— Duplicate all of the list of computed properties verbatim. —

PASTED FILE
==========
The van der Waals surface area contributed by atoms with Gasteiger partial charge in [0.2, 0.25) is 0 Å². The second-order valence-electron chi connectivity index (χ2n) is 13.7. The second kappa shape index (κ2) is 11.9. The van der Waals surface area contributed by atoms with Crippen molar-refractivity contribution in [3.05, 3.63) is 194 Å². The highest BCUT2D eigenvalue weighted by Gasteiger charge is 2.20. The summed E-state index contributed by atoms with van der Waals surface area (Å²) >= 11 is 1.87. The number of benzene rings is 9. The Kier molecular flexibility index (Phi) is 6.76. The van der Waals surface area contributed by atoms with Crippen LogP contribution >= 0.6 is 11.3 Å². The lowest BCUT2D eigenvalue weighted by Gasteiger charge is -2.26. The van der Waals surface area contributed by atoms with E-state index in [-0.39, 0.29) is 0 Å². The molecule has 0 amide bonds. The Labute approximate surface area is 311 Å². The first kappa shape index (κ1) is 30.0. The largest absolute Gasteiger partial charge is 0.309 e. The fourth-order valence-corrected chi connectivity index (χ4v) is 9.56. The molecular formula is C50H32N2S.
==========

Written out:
The van der Waals surface area contributed by atoms with Gasteiger partial charge in [0.2, 0.25) is 0 Å². The second-order valence-electron chi connectivity index (χ2n) is 13.7. The second kappa shape index (κ2) is 11.9. The van der Waals surface area contributed by atoms with Crippen molar-refractivity contribution in [3.05, 3.63) is 194 Å². The highest BCUT2D eigenvalue weighted by Gasteiger charge is 2.20. The summed E-state index contributed by atoms with van der Waals surface area (Å²) >= 11 is 1.87. The number of benzene rings is 9. The Kier molecular flexibility index (Phi) is 6.76. The van der Waals surface area contributed by atoms with Crippen LogP contribution >= 0.6 is 11.3 Å². The lowest BCUT2D eigenvalue weighted by Gasteiger charge is -2.26. The van der Waals surface area contributed by atoms with E-state index in [-0.39, 0.29) is 0 Å². The molecule has 0 amide bonds. The Labute approximate surface area is 311 Å². The first kappa shape index (κ1) is 30.0. The largest absolute Gasteiger partial charge is 0.309 e. The fourth-order valence-corrected chi connectivity index (χ4v) is 9.56. The molecular formula is C50H32N2S.